Defence hands $8.5 million to conflict-ridden consultant EY to design new nuclear submarine regulator 


In the face of a national revolt over outsourcing of key government functions to consultants, Defence has handed another big four consultant, Ernst & Young, an $8.4 million contract to design Australia’s nuclear submarine regulator. This is despite its deep involvement with the nuclear power industry (including with the company responsible for the Fukushima nuclear disaster) and recent reporting uncovering conflict of interests in the energy sector. 

EY has long and deep ties to the nuclear industry, repeatedly advocating for an expanded nuclear industry and working with major nuclear power companies, including NuScale Power Corporation, China General Nuclear Power Co as well as TEPCO, acting as its long-term auditor, during and since the Fukushima nuclear disaster.

EY is already under investigation for undisclosed conflicts of interest with the NSW government already investigating its contract with EY to develop a Future of Gas Statement while EY was also working with gas giant Santos. 

The Greens are calling for the Albanese government to cancel the contract and bring this core work of government back into the public service. 

Greens Senator and Defence Spokesperson David Shoebridge said:

“It’s genuinely unbelievable that in the middle of a national scandal about outsourcing core government functions to the big four consultants, Defence has gifted an $8.5 million contract to one of them to design a new national nuclear regulator.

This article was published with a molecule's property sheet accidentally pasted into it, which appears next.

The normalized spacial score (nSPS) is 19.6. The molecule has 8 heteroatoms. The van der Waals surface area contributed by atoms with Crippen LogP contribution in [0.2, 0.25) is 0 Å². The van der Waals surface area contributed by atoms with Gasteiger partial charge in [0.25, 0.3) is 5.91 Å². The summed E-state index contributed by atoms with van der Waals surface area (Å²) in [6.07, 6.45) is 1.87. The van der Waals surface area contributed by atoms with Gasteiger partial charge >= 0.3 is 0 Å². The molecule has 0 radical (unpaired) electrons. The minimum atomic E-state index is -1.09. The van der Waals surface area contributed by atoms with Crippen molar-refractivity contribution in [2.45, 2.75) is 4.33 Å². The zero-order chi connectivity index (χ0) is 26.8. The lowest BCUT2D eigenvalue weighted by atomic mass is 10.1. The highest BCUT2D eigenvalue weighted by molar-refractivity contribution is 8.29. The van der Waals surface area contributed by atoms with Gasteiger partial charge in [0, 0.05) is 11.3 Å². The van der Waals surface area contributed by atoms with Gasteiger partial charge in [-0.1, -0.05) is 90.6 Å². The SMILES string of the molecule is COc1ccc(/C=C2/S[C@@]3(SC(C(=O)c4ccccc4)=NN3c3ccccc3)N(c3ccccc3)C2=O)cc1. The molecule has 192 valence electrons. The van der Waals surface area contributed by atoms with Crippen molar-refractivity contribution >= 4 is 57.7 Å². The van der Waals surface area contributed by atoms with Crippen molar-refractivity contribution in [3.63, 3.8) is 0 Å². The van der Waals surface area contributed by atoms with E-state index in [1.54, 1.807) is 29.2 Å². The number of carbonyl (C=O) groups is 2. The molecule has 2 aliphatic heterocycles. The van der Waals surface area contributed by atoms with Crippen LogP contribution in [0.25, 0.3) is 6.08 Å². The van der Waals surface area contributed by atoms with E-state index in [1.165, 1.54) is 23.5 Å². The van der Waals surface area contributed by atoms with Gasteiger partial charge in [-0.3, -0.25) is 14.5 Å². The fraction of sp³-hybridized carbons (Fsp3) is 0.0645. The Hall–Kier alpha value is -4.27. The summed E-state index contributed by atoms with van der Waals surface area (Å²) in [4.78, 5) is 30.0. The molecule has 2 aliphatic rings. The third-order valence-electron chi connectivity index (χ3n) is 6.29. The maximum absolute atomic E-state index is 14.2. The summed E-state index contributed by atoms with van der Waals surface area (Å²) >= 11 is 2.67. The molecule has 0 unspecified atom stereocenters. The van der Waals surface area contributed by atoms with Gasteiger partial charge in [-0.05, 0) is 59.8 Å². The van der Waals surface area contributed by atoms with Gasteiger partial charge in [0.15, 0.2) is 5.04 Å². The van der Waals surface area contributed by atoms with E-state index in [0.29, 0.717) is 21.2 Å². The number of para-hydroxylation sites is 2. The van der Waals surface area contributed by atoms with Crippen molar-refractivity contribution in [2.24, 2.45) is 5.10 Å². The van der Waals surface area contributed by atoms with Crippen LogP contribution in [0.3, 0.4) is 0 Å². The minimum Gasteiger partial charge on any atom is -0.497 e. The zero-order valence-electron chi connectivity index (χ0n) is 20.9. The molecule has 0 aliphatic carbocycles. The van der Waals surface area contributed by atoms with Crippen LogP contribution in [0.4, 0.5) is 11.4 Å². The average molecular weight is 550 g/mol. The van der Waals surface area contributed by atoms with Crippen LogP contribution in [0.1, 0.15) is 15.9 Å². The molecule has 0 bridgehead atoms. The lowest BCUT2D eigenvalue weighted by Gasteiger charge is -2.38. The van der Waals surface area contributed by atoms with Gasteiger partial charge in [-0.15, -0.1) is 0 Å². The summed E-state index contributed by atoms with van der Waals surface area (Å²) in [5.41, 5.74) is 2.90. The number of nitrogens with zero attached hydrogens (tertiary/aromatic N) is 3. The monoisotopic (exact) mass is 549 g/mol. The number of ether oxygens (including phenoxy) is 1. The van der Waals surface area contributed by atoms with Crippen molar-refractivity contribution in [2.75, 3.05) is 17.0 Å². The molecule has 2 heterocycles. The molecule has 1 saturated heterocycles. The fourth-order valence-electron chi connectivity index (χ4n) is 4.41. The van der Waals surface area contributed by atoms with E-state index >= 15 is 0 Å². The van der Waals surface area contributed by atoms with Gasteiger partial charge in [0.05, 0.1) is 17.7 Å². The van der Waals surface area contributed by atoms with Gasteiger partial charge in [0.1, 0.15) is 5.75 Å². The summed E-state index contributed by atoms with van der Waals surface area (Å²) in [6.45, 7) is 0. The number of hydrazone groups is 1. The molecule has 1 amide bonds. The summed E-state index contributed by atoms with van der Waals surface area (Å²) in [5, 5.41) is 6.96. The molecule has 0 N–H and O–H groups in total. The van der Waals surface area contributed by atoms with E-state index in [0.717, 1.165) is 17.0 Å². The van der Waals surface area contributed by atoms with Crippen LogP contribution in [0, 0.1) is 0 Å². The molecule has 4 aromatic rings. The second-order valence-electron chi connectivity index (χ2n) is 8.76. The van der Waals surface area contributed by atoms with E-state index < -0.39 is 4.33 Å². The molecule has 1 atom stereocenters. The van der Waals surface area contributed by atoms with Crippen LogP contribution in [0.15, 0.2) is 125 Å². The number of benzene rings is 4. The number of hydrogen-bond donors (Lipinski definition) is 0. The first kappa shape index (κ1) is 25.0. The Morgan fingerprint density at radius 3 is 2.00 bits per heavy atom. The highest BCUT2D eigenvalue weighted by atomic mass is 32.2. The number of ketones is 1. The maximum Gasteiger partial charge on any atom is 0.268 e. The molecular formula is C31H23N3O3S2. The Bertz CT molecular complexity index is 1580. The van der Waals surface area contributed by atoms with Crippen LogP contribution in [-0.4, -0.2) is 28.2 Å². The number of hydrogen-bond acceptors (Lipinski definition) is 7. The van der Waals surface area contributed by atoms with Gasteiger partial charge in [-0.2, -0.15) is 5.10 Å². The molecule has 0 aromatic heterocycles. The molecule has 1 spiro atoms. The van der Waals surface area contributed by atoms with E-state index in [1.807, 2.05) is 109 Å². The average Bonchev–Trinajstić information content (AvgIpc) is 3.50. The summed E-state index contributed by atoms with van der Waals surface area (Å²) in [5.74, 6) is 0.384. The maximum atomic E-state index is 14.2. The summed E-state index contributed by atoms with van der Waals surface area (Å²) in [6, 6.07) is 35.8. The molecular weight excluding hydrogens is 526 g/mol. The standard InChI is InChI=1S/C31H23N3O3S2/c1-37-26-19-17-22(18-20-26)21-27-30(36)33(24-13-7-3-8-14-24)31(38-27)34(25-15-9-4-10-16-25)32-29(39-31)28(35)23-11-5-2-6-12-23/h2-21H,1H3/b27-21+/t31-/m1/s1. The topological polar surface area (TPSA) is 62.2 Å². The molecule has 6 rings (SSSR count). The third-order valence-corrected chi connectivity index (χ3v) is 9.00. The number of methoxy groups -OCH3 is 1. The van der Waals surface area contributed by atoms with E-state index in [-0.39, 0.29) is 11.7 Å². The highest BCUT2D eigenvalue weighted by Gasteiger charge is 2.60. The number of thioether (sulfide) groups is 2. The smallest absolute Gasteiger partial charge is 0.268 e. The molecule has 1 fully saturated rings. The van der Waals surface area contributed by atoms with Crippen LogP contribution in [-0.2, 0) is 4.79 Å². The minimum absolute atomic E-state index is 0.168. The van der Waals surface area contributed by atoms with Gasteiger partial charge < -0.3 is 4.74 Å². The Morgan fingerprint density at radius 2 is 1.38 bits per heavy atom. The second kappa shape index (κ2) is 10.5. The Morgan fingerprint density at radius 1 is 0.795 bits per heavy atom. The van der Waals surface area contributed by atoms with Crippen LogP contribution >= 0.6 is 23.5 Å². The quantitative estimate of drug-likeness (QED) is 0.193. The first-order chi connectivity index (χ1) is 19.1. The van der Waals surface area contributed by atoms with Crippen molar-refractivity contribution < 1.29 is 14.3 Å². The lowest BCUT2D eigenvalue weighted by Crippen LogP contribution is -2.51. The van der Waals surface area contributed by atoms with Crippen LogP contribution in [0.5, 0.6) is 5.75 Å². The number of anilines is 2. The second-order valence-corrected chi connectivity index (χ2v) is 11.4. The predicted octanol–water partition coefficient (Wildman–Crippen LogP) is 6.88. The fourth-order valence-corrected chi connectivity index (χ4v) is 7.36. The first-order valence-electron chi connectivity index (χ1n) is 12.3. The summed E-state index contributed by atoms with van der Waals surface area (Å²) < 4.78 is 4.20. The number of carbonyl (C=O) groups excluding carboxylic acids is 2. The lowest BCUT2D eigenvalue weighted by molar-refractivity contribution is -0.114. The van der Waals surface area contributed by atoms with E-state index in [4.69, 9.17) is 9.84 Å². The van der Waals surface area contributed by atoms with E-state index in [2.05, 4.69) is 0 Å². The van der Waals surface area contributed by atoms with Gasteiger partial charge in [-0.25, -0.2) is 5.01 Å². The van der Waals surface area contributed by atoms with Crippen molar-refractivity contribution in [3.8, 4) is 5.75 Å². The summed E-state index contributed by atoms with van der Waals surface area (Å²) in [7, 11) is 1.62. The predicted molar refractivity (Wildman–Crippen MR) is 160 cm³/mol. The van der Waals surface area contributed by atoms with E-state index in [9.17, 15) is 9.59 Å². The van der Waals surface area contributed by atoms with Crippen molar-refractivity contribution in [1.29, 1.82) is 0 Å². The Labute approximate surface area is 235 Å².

“It was always wrong to have Defence in control of its own regulator for the AUKUS nuclear submarines and now we can see how they have hand picked a pro-nuclear consultant to design the whole thing. 

“This wasn’t an open tender at all, Defence chose Ernst and Young from a large panel without going to market or, it seems, even considering serious conflicts of interest.

“No one can have any comfort in a nuclear regulatory body designed by a hand picked consultant with so many obvious conflicts of interest.

“Ernst and Young has deep conflicts of interest here, as it repeatedly pushes for an expanded global nuclear energy industry and through its role as the ongoing auditor of TEPCO, the Japanese energy giant responsible for the Fukushima nuclear disaster.

“In its Australian operations Ernst and Young is already under investigation by the NSW government over conflicts of interest related to the gas industry, but none of this seems to trouble Defence. 

“International nuclear energy standards make it clear that nuclear regulators must be structurally and functionally independent which means the nuclear submarine regulator should never have sat with Defence in the first place.

“This contract needs to be torn up and then this core duty of government, designing a nuclear oversight agency, needs to be done by an independent government agency not by a hired gun from the big four,” Senator Shoebridge said.